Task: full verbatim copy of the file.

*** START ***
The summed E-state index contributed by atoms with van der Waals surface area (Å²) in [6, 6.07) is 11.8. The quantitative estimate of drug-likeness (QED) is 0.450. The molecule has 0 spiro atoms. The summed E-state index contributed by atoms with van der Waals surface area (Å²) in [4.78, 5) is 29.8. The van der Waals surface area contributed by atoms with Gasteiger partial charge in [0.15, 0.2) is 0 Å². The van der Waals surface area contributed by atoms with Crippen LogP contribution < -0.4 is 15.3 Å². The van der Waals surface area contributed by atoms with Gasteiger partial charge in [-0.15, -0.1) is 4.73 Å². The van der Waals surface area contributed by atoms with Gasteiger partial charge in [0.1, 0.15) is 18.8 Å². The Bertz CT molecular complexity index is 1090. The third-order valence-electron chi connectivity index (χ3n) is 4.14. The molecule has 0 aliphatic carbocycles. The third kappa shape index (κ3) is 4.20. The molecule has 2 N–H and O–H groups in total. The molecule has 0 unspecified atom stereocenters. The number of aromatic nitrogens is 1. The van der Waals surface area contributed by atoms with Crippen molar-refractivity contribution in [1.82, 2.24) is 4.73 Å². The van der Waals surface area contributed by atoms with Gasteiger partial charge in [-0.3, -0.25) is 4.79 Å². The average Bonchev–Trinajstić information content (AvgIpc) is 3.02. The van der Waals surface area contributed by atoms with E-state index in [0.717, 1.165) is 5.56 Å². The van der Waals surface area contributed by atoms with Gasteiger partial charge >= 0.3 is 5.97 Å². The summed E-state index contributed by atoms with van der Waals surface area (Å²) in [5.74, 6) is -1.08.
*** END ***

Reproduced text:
The summed E-state index contributed by atoms with van der Waals surface area (Å²) in [6, 6.07) is 11.8. The quantitative estimate of drug-likeness (QED) is 0.450. The molecule has 0 spiro atoms. The summed E-state index contributed by atoms with van der Waals surface area (Å²) in [4.78, 5) is 29.8. The van der Waals surface area contributed by atoms with Gasteiger partial charge in [0.15, 0.2) is 0 Å². The van der Waals surface area contributed by atoms with Crippen LogP contribution < -0.4 is 15.3 Å². The van der Waals surface area contributed by atoms with Gasteiger partial charge in [-0.15, -0.1) is 4.73 Å². The van der Waals surface area contributed by atoms with Gasteiger partial charge in [0.1, 0.15) is 18.8 Å². The Bertz CT molecular complexity index is 1090. The third-order valence-electron chi connectivity index (χ3n) is 4.14. The molecule has 0 aliphatic carbocycles. The third kappa shape index (κ3) is 4.20. The molecule has 2 N–H and O–H groups in total. The molecule has 0 unspecified atom stereocenters. The number of aromatic nitrogens is 1. The van der Waals surface area contributed by atoms with Crippen molar-refractivity contribution in [1.82, 2.24) is 4.73 Å². The van der Waals surface area contributed by atoms with Gasteiger partial charge in [-0.3, -0.25) is 4.79 Å². The average Bonchev–Trinajstić information content (AvgIpc) is 3.02. The van der Waals surface area contributed by atoms with E-state index in [0.717, 1.165) is 5.56 Å². The van der Waals surface area contributed by atoms with Gasteiger partial charge >= 0.3 is 5.97 Å². The summed E-state index contributed by atoms with van der Waals surface area (Å²) in [5.74, 6) is -1.08.